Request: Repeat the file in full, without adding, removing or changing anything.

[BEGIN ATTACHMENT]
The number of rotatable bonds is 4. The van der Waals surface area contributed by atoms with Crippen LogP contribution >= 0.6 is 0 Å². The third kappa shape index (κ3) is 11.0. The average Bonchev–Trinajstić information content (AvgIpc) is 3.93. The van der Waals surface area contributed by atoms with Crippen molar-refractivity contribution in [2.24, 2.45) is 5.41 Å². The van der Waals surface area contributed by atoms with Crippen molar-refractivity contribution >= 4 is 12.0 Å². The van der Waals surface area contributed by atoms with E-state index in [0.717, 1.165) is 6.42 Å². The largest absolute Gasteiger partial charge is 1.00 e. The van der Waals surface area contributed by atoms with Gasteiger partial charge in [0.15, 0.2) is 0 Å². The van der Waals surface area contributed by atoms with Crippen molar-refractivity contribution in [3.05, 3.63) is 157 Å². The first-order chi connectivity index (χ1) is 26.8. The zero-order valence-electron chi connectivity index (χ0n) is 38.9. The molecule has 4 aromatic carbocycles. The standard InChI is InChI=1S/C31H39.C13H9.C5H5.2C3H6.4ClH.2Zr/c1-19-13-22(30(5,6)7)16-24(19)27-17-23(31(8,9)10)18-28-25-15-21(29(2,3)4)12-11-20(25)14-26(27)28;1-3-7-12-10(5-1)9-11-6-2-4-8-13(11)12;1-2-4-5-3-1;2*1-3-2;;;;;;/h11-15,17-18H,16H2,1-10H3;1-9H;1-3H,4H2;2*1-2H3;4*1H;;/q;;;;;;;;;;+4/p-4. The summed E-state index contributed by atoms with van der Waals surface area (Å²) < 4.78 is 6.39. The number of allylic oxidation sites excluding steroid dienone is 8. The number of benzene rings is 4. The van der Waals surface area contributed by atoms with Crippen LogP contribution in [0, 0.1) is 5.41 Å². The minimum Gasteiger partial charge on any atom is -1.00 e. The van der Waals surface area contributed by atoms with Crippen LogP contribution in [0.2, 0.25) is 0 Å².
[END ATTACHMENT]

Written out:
The number of rotatable bonds is 4. The van der Waals surface area contributed by atoms with Crippen LogP contribution >= 0.6 is 0 Å². The third kappa shape index (κ3) is 11.0. The average Bonchev–Trinajstić information content (AvgIpc) is 3.93. The van der Waals surface area contributed by atoms with Crippen molar-refractivity contribution in [2.24, 2.45) is 5.41 Å². The van der Waals surface area contributed by atoms with Crippen molar-refractivity contribution >= 4 is 12.0 Å². The van der Waals surface area contributed by atoms with E-state index in [0.717, 1.165) is 6.42 Å². The largest absolute Gasteiger partial charge is 1.00 e. The van der Waals surface area contributed by atoms with Gasteiger partial charge in [0.15, 0.2) is 0 Å². The van der Waals surface area contributed by atoms with Crippen molar-refractivity contribution in [3.05, 3.63) is 157 Å². The first-order chi connectivity index (χ1) is 26.8. The zero-order valence-electron chi connectivity index (χ0n) is 38.9. The molecule has 4 aromatic carbocycles. The standard InChI is InChI=1S/C31H39.C13H9.C5H5.2C3H6.4ClH.2Zr/c1-19-13-22(30(5,6)7)16-24(19)27-17-23(31(8,9)10)18-28-25-15-21(29(2,3)4)12-11-20(25)14-26(27)28;1-3-7-12-10(5-1)9-11-6-2-4-8-13(11)12;1-2-4-5-3-1;2*1-3-2;;;;;;/h11-15,17-18H,16H2,1-10H3;1-9H;1-3H,4H2;2*1-2H3;4*1H;;/q;;;;;;;;;;+4/p-4. The summed E-state index contributed by atoms with van der Waals surface area (Å²) < 4.78 is 6.39. The number of allylic oxidation sites excluding steroid dienone is 8. The number of benzene rings is 4. The van der Waals surface area contributed by atoms with Crippen LogP contribution in [0, 0.1) is 5.41 Å². The minimum Gasteiger partial charge on any atom is -1.00 e. The van der Waals surface area contributed by atoms with Crippen LogP contribution in [0.2, 0.25) is 0 Å².